The Handmaid's Tale Essay

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Shaymas Hussain                                                                                                                  04/05/2007

The Handmaid’s Tale Essay

The Handmaid's Tale is set in the futuristic Republic of Gilead. Sometime in the future, conservative Christians take control of the United States of America and establish a dictatorship. Many women in Gilead are infertile after being exposed to pesticides, nuclear waste or leakages from chemical weapons. The few fertile women that remain are taken to camps and trained to be handmaid’s, birth mothers for the upper-class. Infertile lower-class women are sent either to clean up toxic waste or to become "Marthas", house servants. No women in the Republic of Gilead are permitted to be openly sexual; sex is for reproduction only. The government declares this a feminist improvement on the sexual politics of before when women were seen as sex objects.

The purpose of this essay is to explore how chapter 31-39, called Jezebel’s contributes to the development of the novel.

Just by glancing at the title ‘Jezebel’s’ you can see that these chapters will show something to do with women’s role in society and how they are looked upon by men. The name Jezebel’s is derived from the Bible (1 Kings). In glaring contrast to all of the good women of the Bible, Jezebel has gone down in Bible history as the very worst example of evil. Jezebel was the deceitful wife of king Ahab; she bought wickedness upon his kingdom. Jezebel was a fanatical worshiper of the heathen idol Baal. Jezebel was involved in some of the most vile and perverted behaviour imaginable, even little babies were sacrificed in fire as burnt offerings to her god of stone. It was the height of wickedness. She also committed many atrocious crimes against those who were faithful and obedient to God, before experiencing an extremely gruesome end herself.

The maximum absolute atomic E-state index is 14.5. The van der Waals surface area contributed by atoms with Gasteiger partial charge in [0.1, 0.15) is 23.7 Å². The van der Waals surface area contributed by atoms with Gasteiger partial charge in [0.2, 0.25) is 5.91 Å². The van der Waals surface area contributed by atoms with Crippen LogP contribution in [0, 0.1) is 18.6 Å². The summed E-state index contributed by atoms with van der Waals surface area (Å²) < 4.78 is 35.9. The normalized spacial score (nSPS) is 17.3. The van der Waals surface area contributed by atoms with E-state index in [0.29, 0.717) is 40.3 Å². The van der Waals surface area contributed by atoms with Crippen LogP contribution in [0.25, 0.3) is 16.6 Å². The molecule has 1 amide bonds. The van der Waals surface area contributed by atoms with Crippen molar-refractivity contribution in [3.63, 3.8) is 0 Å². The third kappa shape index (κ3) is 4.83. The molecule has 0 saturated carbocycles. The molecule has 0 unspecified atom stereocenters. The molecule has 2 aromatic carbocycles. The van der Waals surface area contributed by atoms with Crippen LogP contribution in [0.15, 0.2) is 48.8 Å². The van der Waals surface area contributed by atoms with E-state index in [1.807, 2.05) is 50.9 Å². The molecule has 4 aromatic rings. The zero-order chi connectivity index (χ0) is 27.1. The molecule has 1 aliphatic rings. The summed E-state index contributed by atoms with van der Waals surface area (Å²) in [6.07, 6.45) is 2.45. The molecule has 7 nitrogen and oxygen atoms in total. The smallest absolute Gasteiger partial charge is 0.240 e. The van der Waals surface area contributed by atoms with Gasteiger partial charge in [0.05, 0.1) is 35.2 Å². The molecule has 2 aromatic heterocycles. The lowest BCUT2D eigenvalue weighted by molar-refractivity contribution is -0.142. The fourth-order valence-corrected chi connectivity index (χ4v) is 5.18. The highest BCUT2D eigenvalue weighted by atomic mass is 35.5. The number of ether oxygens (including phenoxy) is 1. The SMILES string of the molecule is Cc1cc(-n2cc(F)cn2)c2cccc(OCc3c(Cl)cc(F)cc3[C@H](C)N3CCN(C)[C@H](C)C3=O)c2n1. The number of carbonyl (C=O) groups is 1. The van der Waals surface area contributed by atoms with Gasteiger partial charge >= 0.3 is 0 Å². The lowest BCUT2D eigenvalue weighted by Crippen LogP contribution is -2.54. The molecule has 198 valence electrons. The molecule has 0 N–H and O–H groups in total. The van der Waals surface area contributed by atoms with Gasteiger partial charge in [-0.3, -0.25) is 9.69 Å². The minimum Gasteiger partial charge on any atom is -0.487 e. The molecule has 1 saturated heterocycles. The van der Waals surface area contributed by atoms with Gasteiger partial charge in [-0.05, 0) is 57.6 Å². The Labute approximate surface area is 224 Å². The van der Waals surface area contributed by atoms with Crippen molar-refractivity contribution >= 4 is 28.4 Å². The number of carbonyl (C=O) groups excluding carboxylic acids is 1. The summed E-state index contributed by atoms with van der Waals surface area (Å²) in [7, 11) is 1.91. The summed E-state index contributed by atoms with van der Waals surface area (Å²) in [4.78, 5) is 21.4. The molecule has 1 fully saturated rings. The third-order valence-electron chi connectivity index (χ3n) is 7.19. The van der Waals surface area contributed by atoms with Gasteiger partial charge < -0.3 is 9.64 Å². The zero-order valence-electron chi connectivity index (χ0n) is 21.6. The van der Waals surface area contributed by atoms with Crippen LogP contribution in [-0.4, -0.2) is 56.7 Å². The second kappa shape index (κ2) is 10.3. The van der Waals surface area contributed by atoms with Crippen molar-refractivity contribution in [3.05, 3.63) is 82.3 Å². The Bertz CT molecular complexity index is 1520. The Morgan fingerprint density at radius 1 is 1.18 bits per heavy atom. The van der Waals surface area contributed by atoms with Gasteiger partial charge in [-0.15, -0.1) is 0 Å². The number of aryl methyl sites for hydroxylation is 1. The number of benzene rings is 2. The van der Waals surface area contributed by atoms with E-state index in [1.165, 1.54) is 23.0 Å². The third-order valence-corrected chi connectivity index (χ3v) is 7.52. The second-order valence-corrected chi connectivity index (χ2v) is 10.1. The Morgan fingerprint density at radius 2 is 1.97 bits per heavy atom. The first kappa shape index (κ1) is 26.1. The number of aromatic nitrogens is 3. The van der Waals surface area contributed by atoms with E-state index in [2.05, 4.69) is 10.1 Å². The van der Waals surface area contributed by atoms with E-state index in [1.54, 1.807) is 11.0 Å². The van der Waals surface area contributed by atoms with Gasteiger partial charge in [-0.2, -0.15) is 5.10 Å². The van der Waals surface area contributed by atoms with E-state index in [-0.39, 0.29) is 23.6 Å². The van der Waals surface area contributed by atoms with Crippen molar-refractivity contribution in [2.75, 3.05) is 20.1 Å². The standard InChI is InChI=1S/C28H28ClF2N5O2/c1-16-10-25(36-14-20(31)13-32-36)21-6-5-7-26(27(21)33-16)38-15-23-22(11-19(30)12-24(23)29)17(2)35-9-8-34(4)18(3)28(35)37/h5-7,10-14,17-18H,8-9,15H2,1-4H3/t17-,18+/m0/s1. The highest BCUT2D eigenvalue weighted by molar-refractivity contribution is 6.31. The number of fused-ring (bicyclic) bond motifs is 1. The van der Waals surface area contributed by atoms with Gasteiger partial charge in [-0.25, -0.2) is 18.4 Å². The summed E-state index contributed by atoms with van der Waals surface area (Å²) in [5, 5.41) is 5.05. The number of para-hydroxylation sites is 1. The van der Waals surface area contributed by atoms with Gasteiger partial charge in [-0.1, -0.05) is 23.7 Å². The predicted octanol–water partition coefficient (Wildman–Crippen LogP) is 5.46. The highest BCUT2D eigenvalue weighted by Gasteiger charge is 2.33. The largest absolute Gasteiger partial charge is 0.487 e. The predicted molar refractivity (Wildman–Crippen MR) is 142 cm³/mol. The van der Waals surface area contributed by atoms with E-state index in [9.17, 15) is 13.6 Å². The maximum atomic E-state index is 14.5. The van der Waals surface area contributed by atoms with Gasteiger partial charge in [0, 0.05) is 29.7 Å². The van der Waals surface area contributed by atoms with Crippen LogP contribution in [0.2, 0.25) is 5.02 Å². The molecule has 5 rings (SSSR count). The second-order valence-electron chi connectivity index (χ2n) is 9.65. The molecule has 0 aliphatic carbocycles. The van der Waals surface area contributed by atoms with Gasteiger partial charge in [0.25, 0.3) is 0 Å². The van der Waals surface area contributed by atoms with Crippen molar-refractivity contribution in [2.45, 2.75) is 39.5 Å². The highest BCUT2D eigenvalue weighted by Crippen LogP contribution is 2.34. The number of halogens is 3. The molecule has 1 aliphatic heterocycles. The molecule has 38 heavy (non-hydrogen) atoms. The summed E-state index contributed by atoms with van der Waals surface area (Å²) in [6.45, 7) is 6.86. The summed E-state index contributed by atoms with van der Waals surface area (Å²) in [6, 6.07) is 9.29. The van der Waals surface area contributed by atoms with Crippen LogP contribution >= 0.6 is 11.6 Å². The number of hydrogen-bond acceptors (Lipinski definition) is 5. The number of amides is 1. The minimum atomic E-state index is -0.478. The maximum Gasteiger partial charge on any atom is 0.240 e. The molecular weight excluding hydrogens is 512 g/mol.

The title of these chapters shows how this totalitarian state views women as being sinful in comparison to Jezebel.  

Because Gilead was formed in response to the crisis caused by considerably decreased birthrates, the state’s entire structure, with its religious frills and firm political hierarchy is built around a single goal: control of reproduction. The state tackles the problem frontally by taking control of women’s bodies through their political control. In Gilead women cannot vote, hold property or jobs, read or write, or do anything else that might allow them to become rebellious or independent and thereby challenge their husbands or the state. In prohibiting women from doing all of these things it also has the added benefit of weakening their minds, as time goes on, without any real mentally challenging tasks the women will become easily brainwashed by Gilead’s ideologies.

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Regardless of all of Gilead’s pro-women oratory, such repression creates a society in which women are treated as subhuman. Throughout the novel there have been many references to women being compared to animals

“Like chicken’s strung up by the necks in a meat shop”


  This quote is from chapter forty-three in which Offred witnesses some women being hung for crimes against Gilead.

Women are treated as nothing more than a set of ovaries and a womb. In one of the novels key scenes, Offred lies in the bath and reflects that, before Gilead, she ...

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